March 8. 2021
LANSING – Attorney General Dana Nessel recently joined a bipartisan coalition of attorneys general in supporting a Washington state initiative regulating the sale of semiautomatic assault rifles.
The coalition filed an amicus brief in the U.S. Court of Appeals for the Ninth Circuit in support of Washington in Mitchell v. Atkins. The attorneys general argue that states have the right to enact reasonable firearm regulations that protect public safety and reduce the prevalence of gun violence. The coalition argues that this includes passing regulations to ensure that only individuals who are likely to use firearms responsibly are able to access them.
“States must have the ability to protect their residents from gun violence and they should be able to establish regulations that serve that purpose,” Nessel said. “Congress has adopted measures for handguns that are similar to what the state of Washington requires for semiautomatic rifles, and the challenged regulations simply provide additional safeguards to the public over and above our federal standards. A single life lost to gun violence is one too many, and states have an obligation to ensure they are serving in the public’s best interests.”
In 2018, the people of Washington passed Initiative Measure No. 1639, which imposed new rules on sales of semiautomatic assault rifles, requiring purchasers to be of a certain age and that local law enforcement agencies conduct enhanced background checks on prospective buyers. The measure also prohibits the in-person sales of semiautomatic assault rifles to nonresidents. In 2019, a group of firearms dealers and prospective purchasers who did not meet the age requirement filed a lawsuit, alleging that Washington’s measure infringed on their Second Amendment rights and violated the dormant Commerce Clause. The district court ruled against the plaintiffs, and they appealed to the Ninth Circuit.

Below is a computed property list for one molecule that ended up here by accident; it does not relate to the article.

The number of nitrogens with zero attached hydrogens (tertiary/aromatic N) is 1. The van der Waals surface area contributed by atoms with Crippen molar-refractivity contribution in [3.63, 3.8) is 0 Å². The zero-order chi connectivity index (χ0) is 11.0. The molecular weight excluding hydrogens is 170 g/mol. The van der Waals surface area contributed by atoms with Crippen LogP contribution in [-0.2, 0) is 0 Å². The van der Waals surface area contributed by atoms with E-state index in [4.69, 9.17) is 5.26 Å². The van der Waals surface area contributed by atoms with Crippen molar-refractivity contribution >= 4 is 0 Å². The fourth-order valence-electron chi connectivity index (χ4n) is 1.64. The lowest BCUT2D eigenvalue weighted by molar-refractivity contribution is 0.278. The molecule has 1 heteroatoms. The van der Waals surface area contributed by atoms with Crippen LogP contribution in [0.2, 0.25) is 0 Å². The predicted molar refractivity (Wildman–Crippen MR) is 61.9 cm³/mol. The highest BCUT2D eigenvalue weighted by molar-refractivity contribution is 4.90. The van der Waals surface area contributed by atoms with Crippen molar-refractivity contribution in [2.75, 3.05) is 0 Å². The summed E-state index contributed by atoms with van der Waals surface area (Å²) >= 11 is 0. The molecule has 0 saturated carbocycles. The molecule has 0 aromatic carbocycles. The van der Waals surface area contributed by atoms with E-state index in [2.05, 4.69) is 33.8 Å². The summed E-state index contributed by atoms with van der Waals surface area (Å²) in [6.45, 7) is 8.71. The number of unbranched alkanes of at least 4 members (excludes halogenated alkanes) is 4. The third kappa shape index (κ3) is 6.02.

In the amicus brief, the coalition argues that states have the responsibility and power to protect their residents by promoting safety, preventing crime and minimizing gun violence. Additionally, states can enact specific regulations that are best tailored to their residents’ needs. These regulations include restrictions that prohibit the sale of firearms based on the purchaser’s age, which are found in all 50 states.
The coalition also argues that states can also permissibly promote public safety by restricting in-person sales of firearms to state residents, as Washington has. Restricting the in-person sales of semiautomatic assault rifles to state residents allows states to conduct more robust background checks on those who purchase weapons, and better ensure that only individuals who are likely to use firearms responsibly can use them. Congress already has enacted an identical measure with respect to handguns, limiting the in-person sales of all handguns to the residents of a dealer’s home state. The attorneys general point out that Washington’s initiative merely extends that rule to the sale of semiautomatic assault rifles.
Joining Attorney General Nessel in filing the brief are the attorneys general of California, Connecticut, Delaware, the District of Columbia, Hawaii, Illinois, Maine, Massachusetts, Minnesota, New Jersey, New Mexico, Oregon, Rhode Island, Vermont and Virginia.